Through the exploration of the texts Maestro, by Peter Goldsworthy, and The Falling Man, by Richard Drew, the emergence of imagery deciphers and projects the varying meanings of each text. Through distinctively visual language features in the novel Maestro, images are created which help convey the major theme of the text; relationships. This is contrasted by the visual techniques in the image of The Falling Man, capturing a moment of terror in history. Both texts similarly consist of the raw and honest effects of war on humanity.
Goldsworthy uses the characterisation of Keller and his relationship with Vienna to capture the effects of war; the Holocaust. Knowledge of this historical context allows responders to understand why Keller is so reserved and unwilling to talk of his past. Goldsworthy uses Keller as a symbol of the effects of war on humanity and of loss. It is evident through the photograph of his family that war brings the loss of people’s most cared-about things in life. The use of emotive language as Keller picks up the picture creates empathy in the responder and allows people to relate to the destruction of relationships by one means or another.
The fact that Keller has no little finger is a symbolic gesture of defiance of war. Paul’s description: “A gold ring on the stump seemed to deliberately flaunt its absence”. This is creates a very confronting image, and is enhanced later in the novel where it is told that Keller cut it off himself in retaliation to playing piano for Hitler. The effects of war are also a prominent in the image, The Falling Man, relating to the September 11 terror attacks. The use of colour, the contrast of light and dark shadows, immediately is symbolic of two sides; of good against evil; binary opposites.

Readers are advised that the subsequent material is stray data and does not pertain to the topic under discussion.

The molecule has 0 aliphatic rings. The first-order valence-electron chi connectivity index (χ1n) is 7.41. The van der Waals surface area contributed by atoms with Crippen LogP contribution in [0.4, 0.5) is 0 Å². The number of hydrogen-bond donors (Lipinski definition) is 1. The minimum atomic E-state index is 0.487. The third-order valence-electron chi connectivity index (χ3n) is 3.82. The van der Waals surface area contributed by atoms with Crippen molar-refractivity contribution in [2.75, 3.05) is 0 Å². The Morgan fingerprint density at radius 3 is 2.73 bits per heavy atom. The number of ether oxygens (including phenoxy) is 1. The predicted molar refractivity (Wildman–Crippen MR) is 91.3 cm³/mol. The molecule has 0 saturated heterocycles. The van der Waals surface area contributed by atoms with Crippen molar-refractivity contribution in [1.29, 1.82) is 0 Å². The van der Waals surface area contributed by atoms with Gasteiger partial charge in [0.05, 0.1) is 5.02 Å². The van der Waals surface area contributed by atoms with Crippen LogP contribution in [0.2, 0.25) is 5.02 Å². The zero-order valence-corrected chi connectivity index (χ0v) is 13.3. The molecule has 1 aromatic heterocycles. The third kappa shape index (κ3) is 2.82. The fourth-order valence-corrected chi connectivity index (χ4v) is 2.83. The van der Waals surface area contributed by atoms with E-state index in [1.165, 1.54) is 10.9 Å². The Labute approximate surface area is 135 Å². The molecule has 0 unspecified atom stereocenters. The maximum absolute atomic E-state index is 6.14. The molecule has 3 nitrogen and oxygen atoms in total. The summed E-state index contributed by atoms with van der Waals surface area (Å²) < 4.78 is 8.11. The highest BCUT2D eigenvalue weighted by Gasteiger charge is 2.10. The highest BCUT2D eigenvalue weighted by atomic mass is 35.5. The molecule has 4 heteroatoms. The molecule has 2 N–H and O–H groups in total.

... and independently to create meaning and to produce different effects. Music combines with, adds to and enhances moving image in many ways ... situation or action is about to unfold. In Star Wars the rebels have a powerful, uplifting victorious sounding leitmotif ... few main functions. Sound effects simulate reality, create illusions and help to create mood and ambience. Sound effects are made up of ...
This is in contrast to Goldsworthy using language which creates the most colourful and lively images to convey his message. The word “Falling” in the title is not only a representation of the towers falling and the man falling, but also the effect the whole event had on society. America, at that moment, ‘fell’. Individual lives destroyed; families no longer intact; the whole world came to a standstill. The idea of innocent lives copping the major effects of war is reflected in Maestro through Keller’s wife and child.
The man in the centre is the salient image, therefore immediately drawing the viewer’s eyes to him. This intentional use of framing highlights the man’s significance; he is a symbol of each and every life that was lost during the 9/11. Both texts create incredibly realistic images which capture the way in which war impacts on human kind. A common ideal in both texts is the aspect of choice. Keller’s choice to live and teach in Darwin is highlighted through Paul’s words “…money was the least of his worries.
Clearly he didn’t have to teach. His contempt was fuelled by feelings far more complicated and contradictory than I had thought… His exile was chosen, not forced upon him. ” This ideal of choice is also reflected in The Falling Man through his body language and clothing. The way his body is positioned and his posture gives an illusion of peace and serenity. The white clothing further symbolises innocence and purity. Hence both texts portray people who have chosen their own ending; another clear defiance of war.